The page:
Jake Shears channeled joy on his second solo album, even if he wasn’t always feeling it
By Chris Azzopardi
Listening to his new album, you wouldn’t know Jake Shears went through a pandemic breakup. After all, he doesn’t process his personal hardships through his music, Shears admitted to me during our recent interview.
And so “Last Man Dancing,” his second solo release after his 2018 self-titled album, is a “party album through and through,” he says. This, then, is a Shears LP down to its deeply disco-heavy core, rooted in the glittery glam-pop sounds of the Scissor Sisters (which, by the way, haven’t totally disbanded, though they are on a very long indefinite hiatus — Shears spoke on that in our interview, too).
The Scissor Sisters made Shears, the band’s frontman, a gay icon almost 20 years ago when the quartet’s self-titled 2004 debut embraced the kind of unabashed queerness we’ve now come to expect from LGBTQ+ artists.
Shears, whose look has gone from twink to daddy (is there a 44-year-old gay man who can’t relate?), tells me he watches up-and-coming queer artists with great admiration. But without Shears, it’s hard to imagine what their careers might look like — could they be as freely expressive if he wasn’t leading the way in feather-adorned leather pants or that bare-chested suspenders look he favored? Even for a generation of LGBTQ+ people who aren’t musicians (including yours truly), Shears made celebrating ourselves easier by always outwardly celebrating himself.
The publicity notes for the new album call it a “reminder to keep moving through whatever life throws at you.” So while he may not have created a breakup album or one that speaks directly to this current climate of Republican-charged anti-queer expression, Shears’ message of defiance through joy, dance and self-celebration profoundly resonates. It’s an exultant Pride proclamation to get us through the night.
When we last spoke in 2018, I felt like you were just getting settled into New Orleans. You had just maybe moved, is that right?
Yeah, I’d been there for a little while and I had my apartment. I bought my house after. I have a house there now; you’re like, what are you doing in London now?
That was my follow-up question, actually.
New Orleans is always my wind-down spot, you know what I mean? It was always a place for me to go be creative and feel free. And I love it so much. I can’t be there year ’round. I started getting a little twitchy. So I wanted to come to London because I knew I could just get all my work done here; I could get loads of stuff done. It’s been super busy this last year, so it’s been good. It’s just kept me on my toes.
With “Last Man Dancing,” I always appreciate when you have a new album out because so much of my experience is rooted in your music.
Thank you. I get excited about it too.
And this is cool because it’s an all out party. I was like, where are the Jake ballads? And it kept playing and I’m like, OK, I guess I’m just supposed to dance the whole time.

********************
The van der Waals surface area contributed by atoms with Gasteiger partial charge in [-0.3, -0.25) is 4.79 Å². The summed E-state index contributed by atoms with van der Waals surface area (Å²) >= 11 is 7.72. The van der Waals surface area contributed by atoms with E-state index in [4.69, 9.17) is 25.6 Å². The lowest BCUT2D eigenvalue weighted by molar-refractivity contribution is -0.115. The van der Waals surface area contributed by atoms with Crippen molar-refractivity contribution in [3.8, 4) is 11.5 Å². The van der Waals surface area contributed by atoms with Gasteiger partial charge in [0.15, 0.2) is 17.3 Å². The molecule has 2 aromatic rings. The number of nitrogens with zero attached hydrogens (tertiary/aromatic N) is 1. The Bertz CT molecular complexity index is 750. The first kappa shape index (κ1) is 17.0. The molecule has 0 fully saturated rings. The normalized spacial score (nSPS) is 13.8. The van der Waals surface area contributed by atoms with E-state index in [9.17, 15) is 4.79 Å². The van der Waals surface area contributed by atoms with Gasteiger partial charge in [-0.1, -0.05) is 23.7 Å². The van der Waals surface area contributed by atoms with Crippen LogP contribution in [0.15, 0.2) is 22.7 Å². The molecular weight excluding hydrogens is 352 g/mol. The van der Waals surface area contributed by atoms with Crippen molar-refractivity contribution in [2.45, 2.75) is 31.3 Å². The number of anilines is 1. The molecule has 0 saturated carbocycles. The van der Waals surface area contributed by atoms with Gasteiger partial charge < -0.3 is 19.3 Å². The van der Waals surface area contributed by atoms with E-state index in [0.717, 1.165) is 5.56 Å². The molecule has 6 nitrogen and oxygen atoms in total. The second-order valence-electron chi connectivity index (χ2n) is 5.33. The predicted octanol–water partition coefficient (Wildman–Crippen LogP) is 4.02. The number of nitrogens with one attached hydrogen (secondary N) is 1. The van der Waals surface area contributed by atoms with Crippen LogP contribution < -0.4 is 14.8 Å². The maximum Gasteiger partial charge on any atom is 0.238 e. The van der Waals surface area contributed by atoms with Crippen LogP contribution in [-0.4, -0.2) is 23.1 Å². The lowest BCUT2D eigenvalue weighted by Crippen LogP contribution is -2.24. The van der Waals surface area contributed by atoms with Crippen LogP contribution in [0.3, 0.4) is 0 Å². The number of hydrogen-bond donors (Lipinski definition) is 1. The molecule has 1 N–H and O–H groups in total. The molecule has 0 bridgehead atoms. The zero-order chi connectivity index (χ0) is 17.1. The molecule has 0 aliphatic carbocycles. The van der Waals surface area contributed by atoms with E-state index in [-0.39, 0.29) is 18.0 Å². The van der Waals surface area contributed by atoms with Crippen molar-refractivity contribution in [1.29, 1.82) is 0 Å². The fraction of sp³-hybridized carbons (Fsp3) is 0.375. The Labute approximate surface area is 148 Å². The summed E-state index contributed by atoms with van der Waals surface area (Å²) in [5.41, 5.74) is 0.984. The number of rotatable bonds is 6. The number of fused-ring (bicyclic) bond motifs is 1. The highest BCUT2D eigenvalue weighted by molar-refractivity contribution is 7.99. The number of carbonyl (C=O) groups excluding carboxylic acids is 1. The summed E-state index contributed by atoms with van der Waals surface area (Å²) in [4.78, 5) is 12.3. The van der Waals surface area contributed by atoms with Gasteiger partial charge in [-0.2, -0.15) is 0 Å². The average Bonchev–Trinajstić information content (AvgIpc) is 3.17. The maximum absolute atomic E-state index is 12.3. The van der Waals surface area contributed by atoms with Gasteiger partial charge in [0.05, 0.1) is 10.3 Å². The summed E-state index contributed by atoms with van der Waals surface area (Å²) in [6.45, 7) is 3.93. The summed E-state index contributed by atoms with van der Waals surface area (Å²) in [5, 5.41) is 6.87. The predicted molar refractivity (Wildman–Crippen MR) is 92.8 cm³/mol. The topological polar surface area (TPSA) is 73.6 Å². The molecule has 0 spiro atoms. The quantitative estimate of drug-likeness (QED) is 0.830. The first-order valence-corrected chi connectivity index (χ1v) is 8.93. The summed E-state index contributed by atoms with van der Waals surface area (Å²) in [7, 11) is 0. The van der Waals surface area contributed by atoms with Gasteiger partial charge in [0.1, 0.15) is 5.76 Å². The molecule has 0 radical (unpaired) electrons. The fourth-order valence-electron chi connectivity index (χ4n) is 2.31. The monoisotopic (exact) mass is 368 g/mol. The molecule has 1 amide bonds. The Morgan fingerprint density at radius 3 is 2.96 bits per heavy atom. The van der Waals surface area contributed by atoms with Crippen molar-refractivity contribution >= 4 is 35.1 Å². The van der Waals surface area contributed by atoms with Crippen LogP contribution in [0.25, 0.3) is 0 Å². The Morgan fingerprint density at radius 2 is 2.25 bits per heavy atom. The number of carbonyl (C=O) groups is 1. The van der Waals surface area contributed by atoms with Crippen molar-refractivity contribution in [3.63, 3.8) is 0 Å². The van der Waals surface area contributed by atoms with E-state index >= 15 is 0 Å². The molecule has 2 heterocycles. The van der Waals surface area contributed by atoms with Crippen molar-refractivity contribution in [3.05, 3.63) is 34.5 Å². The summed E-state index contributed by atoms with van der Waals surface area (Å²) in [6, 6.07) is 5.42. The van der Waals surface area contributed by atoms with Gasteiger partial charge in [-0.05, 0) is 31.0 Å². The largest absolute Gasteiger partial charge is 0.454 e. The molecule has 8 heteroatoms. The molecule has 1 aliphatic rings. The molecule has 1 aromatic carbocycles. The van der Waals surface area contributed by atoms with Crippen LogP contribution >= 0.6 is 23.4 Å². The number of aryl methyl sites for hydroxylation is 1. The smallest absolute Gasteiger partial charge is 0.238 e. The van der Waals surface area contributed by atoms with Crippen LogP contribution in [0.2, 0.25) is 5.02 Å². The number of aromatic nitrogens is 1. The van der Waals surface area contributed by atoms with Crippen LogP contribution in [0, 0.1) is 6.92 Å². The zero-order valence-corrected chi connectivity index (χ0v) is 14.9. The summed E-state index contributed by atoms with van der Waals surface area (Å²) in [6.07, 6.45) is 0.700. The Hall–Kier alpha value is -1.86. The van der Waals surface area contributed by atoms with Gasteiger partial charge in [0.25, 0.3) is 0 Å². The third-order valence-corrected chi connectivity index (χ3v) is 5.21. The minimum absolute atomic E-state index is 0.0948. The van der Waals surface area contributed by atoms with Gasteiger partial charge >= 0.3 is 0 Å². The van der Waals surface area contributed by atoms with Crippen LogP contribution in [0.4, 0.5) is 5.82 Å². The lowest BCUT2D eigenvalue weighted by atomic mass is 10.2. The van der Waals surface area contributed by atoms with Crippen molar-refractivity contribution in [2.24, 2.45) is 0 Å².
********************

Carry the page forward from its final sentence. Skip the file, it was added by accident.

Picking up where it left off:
Yeah, they don’t come. It was an idea that I had when I had half of the songs written for this and the album was taking shape, and then I was like, “What if it just doesn’t stop?” And there’s a halfway point to the record, so I put it in two parts — but what if it just keeps going and literally the second half doesn’t stop; there’s no stops between the tracks. It’s definitely a party record with a lot of different influences going on.
I imagine you created it during the thick of Covid.
Some of it. There’s a few songs before, some during and some after. So not wholly. “I Used To Be In Love” and “Devil Came Down the Dance Floor” [featuring Amber Martin] were made totally remotely. Me and [producer Michael] Cheever made them a world apart and made a really cool ballet of studio monitors, iPads, iPhones, headphones, earbuds, all on top of each other to mute. If you’ve got your monitors going and you’ve got your mics going, and it’s echoing and reverbing… it was just a load of muting; we’d have to get each other’s attention on the screen and wave “turn things off.” Yeah, it was complicated.
I read that a lot of the vibe of the album was influenced by your parties, specifically ones you’ve had in New Orleans, which made me feel like I had missed out on a lot of good Jake Shears parties.
Oh god, they’re still going to go on and on. My house there is very special and it’s very central. It’s a couple blocks out of the [French] Quarter. It’s really nice. It’s not fancy, but it’s super cozy and vibe-y and there’s loads of books and there’s record players everywhere and great art and, yeah, there’s a place to dance.
Collaboration has been a significant aspect of your career. What do you value most about collaborative experiences and how do they influence your creative process?
I don’t make anything by myself. I get seeds of ideas. I’ll do some writing. I’ll get concepts, but the joy of making music is the joy of hanging out with somebody else that you like and doing something with them. Cheever, Boys Noize, Vaughn Oliver and Ryland Blackinton — we all are just great friends. We just love working together. So there’s fun happening while we’re making music and geeking out on stuff. It’s a great hang and it’s super fun. You build something together and there’s payoffs. Cheever and I wrote “Diamonds Don’t Burn.” I was literally doing vocals in his 3-year-old’s nursery when she was at school.
What was going on in your life when you wrote these songs?